September is the time of the year when the US Census publishes data from the American Community Survey, one of the few large-scale data sources that can tell us something about long-term trends in biking in the US. How is Madison doing? We had a first look at the data.
So what are the numbers for bike commuting in Madison? They’re pretty much exactly the same as in the previous year. Whereas between 2013 and 2014 there was a minor increase in bike commuting from 4.8 to 5.3% (well within the margins of error of the data), in 2015 it is still 5.3% of people who report that biking was their main means of getting to work. So for the seventh year in a row bike commuting in Madison has stagnated.
In some ways this shouldn’t come as a surprise. Nationwide bike commuting has also stagnated for several years. So at a time when spending on road expansions continues while gas price hover barely above $2 per gallon, maybe we should be happy that commuting by bike hasn’t decreased. Some advocates in other cities have taken this position. For us at Madison Bikes that’s not an acceptable stance to take. The Bicycle Transportation Plan for the Madison metro area has an increase in the number of people cycling as one of its stated goal, and the city takes great pride in having received “Platinum” status as a bicycle-friendly community. Stagnating bike commuting rates for multiple years in a row therefore should be cause for alarm: What has been done and is being done to improve biking either isn’t working or isn’t enough.
Getting to a mode share of five percent is relatively easy, especially in a college town. Research originally done in Portland divides the population into four categories: “Strong and fearless” riders are those who will ride under almost any circumstances. This is a very small segment of the population. A slightly larger percentage can be characterized as “enthused and confident,” people who are willing to ride on unprotected on-street bike lanes, in mixed traffic on side streets with few cars, or Madison’s disjointed network of off-street bike paths. Taken together, these two groups make up about five to eight percent of the population. To get a bike mode share that goes beyond that, we need to tap in the group of “interested but concerned”–people who may ride a bike for recreation on a trail or during Ride the Drive, or someone who currently is not biking at all but is in principle interested.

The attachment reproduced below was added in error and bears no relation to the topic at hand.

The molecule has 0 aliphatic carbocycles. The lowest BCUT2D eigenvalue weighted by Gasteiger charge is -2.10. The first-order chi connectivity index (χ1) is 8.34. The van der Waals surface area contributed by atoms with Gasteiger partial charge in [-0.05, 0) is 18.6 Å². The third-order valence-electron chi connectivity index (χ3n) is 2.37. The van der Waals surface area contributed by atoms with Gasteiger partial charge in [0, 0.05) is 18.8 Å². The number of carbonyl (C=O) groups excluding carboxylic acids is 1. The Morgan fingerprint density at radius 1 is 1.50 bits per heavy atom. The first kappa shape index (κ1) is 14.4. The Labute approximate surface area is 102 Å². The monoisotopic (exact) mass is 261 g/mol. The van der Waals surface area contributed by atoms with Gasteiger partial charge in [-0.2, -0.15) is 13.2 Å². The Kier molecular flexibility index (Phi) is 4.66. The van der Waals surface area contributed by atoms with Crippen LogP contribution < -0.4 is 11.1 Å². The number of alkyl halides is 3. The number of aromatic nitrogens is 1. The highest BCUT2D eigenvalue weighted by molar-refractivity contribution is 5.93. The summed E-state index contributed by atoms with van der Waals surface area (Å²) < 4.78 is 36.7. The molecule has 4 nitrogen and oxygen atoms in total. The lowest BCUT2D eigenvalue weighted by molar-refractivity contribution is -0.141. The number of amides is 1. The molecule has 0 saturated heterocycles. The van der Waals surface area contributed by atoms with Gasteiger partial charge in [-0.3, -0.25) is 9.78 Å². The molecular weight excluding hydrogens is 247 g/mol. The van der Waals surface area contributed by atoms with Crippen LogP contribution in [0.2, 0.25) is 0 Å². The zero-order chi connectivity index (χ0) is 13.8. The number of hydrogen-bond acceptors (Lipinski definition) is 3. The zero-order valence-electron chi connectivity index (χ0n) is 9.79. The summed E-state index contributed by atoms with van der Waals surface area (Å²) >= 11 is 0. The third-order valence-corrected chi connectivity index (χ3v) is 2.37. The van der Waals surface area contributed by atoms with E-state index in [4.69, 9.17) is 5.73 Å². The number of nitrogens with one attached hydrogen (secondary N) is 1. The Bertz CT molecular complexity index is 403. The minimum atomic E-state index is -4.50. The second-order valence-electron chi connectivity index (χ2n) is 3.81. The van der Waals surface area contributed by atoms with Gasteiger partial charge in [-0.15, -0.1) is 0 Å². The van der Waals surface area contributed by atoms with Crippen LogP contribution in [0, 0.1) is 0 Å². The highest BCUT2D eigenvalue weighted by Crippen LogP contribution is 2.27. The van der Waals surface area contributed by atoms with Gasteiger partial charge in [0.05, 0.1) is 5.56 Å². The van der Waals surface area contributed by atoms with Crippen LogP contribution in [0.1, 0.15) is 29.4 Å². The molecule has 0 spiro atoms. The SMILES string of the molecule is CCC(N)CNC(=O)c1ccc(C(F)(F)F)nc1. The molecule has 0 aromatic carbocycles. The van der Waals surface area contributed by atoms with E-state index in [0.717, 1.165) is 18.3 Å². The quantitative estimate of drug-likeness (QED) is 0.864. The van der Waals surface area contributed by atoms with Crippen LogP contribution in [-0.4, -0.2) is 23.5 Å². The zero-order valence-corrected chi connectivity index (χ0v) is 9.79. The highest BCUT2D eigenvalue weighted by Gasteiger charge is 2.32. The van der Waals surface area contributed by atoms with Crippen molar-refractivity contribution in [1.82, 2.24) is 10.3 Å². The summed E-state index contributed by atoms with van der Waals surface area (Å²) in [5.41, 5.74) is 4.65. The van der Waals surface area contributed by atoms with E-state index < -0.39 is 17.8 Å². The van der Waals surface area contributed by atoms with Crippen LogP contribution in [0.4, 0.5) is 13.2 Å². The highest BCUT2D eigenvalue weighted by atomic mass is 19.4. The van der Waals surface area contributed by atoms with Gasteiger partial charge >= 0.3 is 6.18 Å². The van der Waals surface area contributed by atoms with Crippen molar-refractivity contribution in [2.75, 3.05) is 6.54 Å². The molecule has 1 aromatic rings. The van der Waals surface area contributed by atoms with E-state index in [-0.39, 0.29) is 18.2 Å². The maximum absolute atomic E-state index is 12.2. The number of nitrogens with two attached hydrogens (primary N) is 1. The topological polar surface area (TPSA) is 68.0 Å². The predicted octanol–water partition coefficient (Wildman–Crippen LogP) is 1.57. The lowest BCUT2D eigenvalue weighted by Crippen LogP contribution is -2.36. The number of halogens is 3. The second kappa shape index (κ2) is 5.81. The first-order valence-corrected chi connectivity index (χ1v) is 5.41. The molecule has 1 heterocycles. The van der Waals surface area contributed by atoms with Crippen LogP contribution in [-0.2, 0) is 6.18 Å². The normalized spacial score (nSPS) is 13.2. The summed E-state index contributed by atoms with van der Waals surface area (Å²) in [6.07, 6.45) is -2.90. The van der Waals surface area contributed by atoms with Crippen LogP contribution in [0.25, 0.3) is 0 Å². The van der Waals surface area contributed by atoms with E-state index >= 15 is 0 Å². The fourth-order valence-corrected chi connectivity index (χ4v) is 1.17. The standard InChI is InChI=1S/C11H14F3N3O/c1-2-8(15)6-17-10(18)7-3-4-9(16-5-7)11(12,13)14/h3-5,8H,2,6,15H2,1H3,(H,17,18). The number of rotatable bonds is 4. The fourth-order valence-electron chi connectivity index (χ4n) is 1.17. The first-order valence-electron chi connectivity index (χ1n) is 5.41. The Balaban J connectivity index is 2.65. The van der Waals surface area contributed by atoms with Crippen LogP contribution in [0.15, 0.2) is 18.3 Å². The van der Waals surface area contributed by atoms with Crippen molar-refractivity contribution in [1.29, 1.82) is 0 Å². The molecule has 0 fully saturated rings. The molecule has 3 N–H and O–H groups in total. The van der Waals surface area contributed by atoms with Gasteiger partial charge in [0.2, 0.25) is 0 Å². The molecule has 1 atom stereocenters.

To tap into this group real investments in infrastructure, along with incentives to active transportation and disincentives to driving need to happen. In Madison we do not see those major steps. Changes to biking infrastructure are incremental and piecemeal. Green paint on an intersection here, a widened but still unprotected bike lane there. But no protected bike lanes, no rebuild of horrible intersections such as the one at Machinery Row, and major street reconstruction projects, such as the one on Monroe Street, still prioritize on-street parking and car traffic throughput over safer and more convenient bike and pedestrian infrastructure. At the same time, driving and parking continue to be cheap and convenient. Let’s work together to make this change!
Stay tuned for a more in-depth look at the data. And please stop by our Kickoff Party this Monday and tell us what you think needs to happen to make cycling grow again in Madison.